Get Intimacy and Family in Early American Writing PDF

By E. Burleigh

ISBN-10: 1137404086

ISBN-13: 9781137404084

ISBN-10: 134948718X

ISBN-13: 9781349487189

Throughout the prism of intimacy, Burleigh sheds mild on eighteenth and early-nineteenth-century American texts. This insightful research exhibits how the trope of the kinfolk recurred to provide contradictory photographs - either in detail widespread and frighteningly alienating - in which americans replied to upheavals of their cultural panorama.

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Example text

This is not an adoption premised simply on mechanistic reproduction of letters and words, as Warner would have it, but rather the adoption of a discursive model of writing that allows him to address public matters in a personal way and to render private instances material to the public. Thus what I find troubling about Warner’s account of Franklin is nearly identical to my reservations about Shevelow’s reading of the “female” periodical press. Warner’s commitment to a technical reification—at the level of the printing press and at the level of the burgeoning republic—predisposes him to read Franklin as indeed a “Representational .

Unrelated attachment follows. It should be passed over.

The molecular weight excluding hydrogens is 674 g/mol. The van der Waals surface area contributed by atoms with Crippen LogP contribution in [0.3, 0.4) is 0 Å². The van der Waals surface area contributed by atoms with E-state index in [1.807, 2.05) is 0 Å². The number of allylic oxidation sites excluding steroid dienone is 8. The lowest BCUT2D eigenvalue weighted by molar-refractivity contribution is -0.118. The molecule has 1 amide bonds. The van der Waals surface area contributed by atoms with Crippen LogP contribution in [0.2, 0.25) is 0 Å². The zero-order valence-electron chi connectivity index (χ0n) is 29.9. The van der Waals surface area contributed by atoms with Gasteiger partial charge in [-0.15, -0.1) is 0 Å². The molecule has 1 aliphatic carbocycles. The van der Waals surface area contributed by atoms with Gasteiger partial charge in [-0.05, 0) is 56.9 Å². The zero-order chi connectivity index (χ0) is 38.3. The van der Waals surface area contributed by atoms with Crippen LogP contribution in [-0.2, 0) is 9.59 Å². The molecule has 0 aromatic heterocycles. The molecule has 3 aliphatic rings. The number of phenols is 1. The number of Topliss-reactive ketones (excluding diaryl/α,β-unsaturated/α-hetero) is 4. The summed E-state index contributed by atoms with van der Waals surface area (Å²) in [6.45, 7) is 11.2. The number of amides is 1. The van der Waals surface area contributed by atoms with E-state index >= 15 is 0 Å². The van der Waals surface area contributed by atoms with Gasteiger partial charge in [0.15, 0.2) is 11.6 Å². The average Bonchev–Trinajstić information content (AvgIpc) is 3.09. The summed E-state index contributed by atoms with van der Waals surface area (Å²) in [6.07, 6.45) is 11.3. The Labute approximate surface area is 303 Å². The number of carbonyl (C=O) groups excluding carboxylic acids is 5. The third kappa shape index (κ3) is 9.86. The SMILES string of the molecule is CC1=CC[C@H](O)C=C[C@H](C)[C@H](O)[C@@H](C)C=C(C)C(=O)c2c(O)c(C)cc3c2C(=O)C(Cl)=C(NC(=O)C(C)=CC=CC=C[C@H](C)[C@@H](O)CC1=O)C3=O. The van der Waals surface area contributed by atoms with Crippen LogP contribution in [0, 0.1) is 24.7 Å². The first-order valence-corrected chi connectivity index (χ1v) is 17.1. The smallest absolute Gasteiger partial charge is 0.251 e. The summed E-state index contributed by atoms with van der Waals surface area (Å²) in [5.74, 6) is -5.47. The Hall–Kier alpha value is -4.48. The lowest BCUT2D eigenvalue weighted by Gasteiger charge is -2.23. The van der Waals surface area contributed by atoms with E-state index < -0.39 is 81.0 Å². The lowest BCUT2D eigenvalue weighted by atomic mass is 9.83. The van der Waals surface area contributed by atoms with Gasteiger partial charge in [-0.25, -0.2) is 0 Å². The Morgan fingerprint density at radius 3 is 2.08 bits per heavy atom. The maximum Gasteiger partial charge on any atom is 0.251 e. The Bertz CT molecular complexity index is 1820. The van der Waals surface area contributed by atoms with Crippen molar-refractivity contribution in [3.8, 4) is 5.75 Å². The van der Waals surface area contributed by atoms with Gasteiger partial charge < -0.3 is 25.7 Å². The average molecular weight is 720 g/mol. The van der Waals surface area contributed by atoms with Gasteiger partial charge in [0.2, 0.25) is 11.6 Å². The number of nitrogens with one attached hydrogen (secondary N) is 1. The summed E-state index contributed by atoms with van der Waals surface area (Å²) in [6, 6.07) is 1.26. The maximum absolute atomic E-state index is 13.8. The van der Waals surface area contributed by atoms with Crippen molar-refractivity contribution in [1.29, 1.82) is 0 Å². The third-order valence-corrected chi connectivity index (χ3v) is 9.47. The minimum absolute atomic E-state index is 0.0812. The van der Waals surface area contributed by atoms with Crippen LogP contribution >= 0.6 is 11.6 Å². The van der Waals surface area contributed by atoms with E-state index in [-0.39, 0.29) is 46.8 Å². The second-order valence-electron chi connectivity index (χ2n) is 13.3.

In the first place, Franklin’s placement of an unsigned essay in the Pennsylvania Gazette can hardly be understood to be anonymous. As its publisher, his name appeared on the paper, and by 1732 his readers had had three years to learn to recognize his style. Alice Addertongue, in the second place, cannot be collapsed into anonymity either: she is a gendered and socially placed figure, whose attributes, even if chosen for comic effect, mark her as a particular rather than a universal person. This observation suggests a point of entry into discussions of print rationality.

On the other hand, the inclusion of “friends” and the suggestion of acting as a “mistress” who will host social affairs within this space suggest a lingering sense of the openness of the domestic, of its susceptibility to “turning public” with the entrance of conversation. So while this may seem like an instance of the sentimental family Shevelow sees Steele constructing in his “elevated” address to women, I’d like to linger over the public consequences of conflating private activity (eating breakfast) with public spaces (pleasure gardens).

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Intimacy and Family in Early American Writing by E. Burleigh


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